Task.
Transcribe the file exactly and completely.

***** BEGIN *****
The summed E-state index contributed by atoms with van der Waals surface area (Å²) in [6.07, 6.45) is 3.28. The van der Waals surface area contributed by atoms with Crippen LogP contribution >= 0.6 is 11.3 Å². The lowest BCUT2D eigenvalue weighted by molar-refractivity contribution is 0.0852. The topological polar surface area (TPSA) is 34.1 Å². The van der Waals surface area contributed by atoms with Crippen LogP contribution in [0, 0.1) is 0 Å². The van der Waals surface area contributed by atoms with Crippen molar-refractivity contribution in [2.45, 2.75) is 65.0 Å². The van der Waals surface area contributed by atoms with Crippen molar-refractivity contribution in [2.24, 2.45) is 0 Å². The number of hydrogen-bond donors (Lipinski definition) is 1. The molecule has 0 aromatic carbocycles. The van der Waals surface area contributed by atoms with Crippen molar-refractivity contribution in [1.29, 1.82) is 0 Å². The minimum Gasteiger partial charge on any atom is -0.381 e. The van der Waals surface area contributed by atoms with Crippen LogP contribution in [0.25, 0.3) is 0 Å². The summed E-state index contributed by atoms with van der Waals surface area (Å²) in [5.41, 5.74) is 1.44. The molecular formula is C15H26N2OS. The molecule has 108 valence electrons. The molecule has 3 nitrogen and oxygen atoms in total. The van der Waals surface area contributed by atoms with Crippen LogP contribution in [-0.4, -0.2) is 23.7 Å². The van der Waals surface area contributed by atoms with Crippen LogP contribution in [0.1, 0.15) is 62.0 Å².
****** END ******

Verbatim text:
The summed E-state index contributed by atoms with van der Waals surface area (Å²) in [6.07, 6.45) is 3.28. The van der Waals surface area contributed by atoms with Crippen LogP contribution >= 0.6 is 11.3 Å². The lowest BCUT2D eigenvalue weighted by molar-refractivity contribution is 0.0852. The topological polar surface area (TPSA) is 34.1 Å². The van der Waals surface area contributed by atoms with Crippen LogP contribution in [0, 0.1) is 0 Å². The van der Waals surface area contributed by atoms with Crippen molar-refractivity contribution in [2.45, 2.75) is 65.0 Å². The van der Waals surface area contributed by atoms with Crippen molar-refractivity contribution in [2.24, 2.45) is 0 Å². The number of hydrogen-bond donors (Lipinski definition) is 1. The molecule has 0 aromatic carbocycles. The van der Waals surface area contributed by atoms with Crippen molar-refractivity contribution in [1.29, 1.82) is 0 Å². The minimum Gasteiger partial charge on any atom is -0.381 e. The van der Waals surface area contributed by atoms with Crippen LogP contribution in [0.25, 0.3) is 0 Å². The summed E-state index contributed by atoms with van der Waals surface area (Å²) in [5.41, 5.74) is 1.44. The molecular formula is C15H26N2OS. The molecule has 108 valence electrons. The molecule has 3 nitrogen and oxygen atoms in total. The van der Waals surface area contributed by atoms with Crippen LogP contribution in [-0.4, -0.2) is 23.7 Å². The van der Waals surface area contributed by atoms with Crippen LogP contribution in [0.1, 0.15) is 62.0 Å².